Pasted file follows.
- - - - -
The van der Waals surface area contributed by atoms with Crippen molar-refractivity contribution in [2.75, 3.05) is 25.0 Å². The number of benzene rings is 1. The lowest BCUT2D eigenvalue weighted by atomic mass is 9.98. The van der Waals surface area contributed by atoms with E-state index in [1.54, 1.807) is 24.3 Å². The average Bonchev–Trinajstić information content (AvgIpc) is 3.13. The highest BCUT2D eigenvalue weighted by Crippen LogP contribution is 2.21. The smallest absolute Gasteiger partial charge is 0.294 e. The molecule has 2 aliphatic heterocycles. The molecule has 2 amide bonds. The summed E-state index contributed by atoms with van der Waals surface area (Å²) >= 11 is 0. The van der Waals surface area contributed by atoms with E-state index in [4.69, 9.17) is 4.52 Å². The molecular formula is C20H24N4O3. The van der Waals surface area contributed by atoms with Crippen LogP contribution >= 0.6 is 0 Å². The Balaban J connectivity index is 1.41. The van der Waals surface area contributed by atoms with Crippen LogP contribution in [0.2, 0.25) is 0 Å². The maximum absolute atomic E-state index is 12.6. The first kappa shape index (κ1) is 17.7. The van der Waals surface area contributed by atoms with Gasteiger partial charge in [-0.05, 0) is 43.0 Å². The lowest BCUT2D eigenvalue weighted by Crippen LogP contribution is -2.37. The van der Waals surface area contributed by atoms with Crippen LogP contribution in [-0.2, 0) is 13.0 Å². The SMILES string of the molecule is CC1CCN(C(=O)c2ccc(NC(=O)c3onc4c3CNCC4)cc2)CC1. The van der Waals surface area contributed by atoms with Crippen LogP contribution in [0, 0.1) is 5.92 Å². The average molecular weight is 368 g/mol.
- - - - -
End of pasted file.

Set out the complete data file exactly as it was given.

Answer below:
The van der Waals surface area contributed by atoms with Crippen molar-refractivity contribution in [2.75, 3.05) is 25.0 Å². The number of benzene rings is 1. The lowest BCUT2D eigenvalue weighted by atomic mass is 9.98. The van der Waals surface area contributed by atoms with E-state index in [1.54, 1.807) is 24.3 Å². The average Bonchev–Trinajstić information content (AvgIpc) is 3.13. The highest BCUT2D eigenvalue weighted by Crippen LogP contribution is 2.21. The smallest absolute Gasteiger partial charge is 0.294 e. The molecule has 2 aliphatic heterocycles. The molecule has 2 amide bonds. The summed E-state index contributed by atoms with van der Waals surface area (Å²) >= 11 is 0. The van der Waals surface area contributed by atoms with E-state index in [4.69, 9.17) is 4.52 Å². The molecular formula is C20H24N4O3. The van der Waals surface area contributed by atoms with Crippen LogP contribution >= 0.6 is 0 Å². The Balaban J connectivity index is 1.41. The van der Waals surface area contributed by atoms with Crippen LogP contribution in [0.2, 0.25) is 0 Å². The maximum absolute atomic E-state index is 12.6. The first kappa shape index (κ1) is 17.7. The van der Waals surface area contributed by atoms with Gasteiger partial charge in [-0.05, 0) is 43.0 Å². The lowest BCUT2D eigenvalue weighted by Crippen LogP contribution is -2.37. The van der Waals surface area contributed by atoms with Crippen LogP contribution in [-0.2, 0) is 13.0 Å². The SMILES string of the molecule is CC1CCN(C(=O)c2ccc(NC(=O)c3onc4c3CNCC4)cc2)CC1. The van der Waals surface area contributed by atoms with Crippen LogP contribution in [0, 0.1) is 5.92 Å². The average molecular weight is 368 g/mol.